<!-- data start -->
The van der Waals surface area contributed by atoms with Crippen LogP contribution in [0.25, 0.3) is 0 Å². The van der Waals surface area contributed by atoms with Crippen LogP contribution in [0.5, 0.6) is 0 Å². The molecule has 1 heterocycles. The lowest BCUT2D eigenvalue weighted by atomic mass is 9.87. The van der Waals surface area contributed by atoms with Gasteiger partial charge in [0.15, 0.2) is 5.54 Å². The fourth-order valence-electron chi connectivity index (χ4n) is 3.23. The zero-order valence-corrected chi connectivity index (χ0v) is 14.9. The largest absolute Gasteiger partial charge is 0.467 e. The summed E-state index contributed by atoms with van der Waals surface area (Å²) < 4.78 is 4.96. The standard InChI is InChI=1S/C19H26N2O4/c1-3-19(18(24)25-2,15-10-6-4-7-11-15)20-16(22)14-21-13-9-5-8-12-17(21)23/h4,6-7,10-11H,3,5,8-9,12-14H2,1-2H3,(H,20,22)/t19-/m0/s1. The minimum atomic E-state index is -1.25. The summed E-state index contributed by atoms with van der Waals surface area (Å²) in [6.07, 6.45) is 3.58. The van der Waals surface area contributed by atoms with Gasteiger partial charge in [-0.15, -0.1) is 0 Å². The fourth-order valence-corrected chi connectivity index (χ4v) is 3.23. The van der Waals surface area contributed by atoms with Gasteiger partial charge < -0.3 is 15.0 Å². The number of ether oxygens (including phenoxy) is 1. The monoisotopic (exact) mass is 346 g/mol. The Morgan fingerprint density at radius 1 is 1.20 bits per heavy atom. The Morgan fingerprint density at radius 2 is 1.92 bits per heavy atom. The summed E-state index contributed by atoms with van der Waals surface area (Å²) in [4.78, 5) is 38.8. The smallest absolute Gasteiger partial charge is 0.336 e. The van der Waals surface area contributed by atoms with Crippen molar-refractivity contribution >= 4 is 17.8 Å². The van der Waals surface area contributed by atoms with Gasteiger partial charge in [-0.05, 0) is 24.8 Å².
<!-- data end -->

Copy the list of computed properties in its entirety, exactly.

The van der Waals surface area contributed by atoms with Crippen LogP contribution in [0.25, 0.3) is 0 Å². The van der Waals surface area contributed by atoms with Crippen LogP contribution in [0.5, 0.6) is 0 Å². The molecule has 1 heterocycles. The lowest BCUT2D eigenvalue weighted by atomic mass is 9.87. The van der Waals surface area contributed by atoms with Gasteiger partial charge in [0.15, 0.2) is 5.54 Å². The fourth-order valence-electron chi connectivity index (χ4n) is 3.23. The zero-order valence-corrected chi connectivity index (χ0v) is 14.9. The largest absolute Gasteiger partial charge is 0.467 e. The summed E-state index contributed by atoms with van der Waals surface area (Å²) < 4.78 is 4.96. The standard InChI is InChI=1S/C19H26N2O4/c1-3-19(18(24)25-2,15-10-6-4-7-11-15)20-16(22)14-21-13-9-5-8-12-17(21)23/h4,6-7,10-11H,3,5,8-9,12-14H2,1-2H3,(H,20,22)/t19-/m0/s1. The minimum atomic E-state index is -1.25. The summed E-state index contributed by atoms with van der Waals surface area (Å²) in [6.07, 6.45) is 3.58. The van der Waals surface area contributed by atoms with Gasteiger partial charge in [-0.15, -0.1) is 0 Å². The fourth-order valence-corrected chi connectivity index (χ4v) is 3.23. The van der Waals surface area contributed by atoms with Gasteiger partial charge < -0.3 is 15.0 Å². The number of ether oxygens (including phenoxy) is 1. The monoisotopic (exact) mass is 346 g/mol. The Morgan fingerprint density at radius 1 is 1.20 bits per heavy atom. The Morgan fingerprint density at radius 2 is 1.92 bits per heavy atom. The summed E-state index contributed by atoms with van der Waals surface area (Å²) in [4.78, 5) is 38.8. The smallest absolute Gasteiger partial charge is 0.336 e. The van der Waals surface area contributed by atoms with Crippen molar-refractivity contribution >= 4 is 17.8 Å². The van der Waals surface area contributed by atoms with Gasteiger partial charge in [-0.05, 0) is 24.8 Å².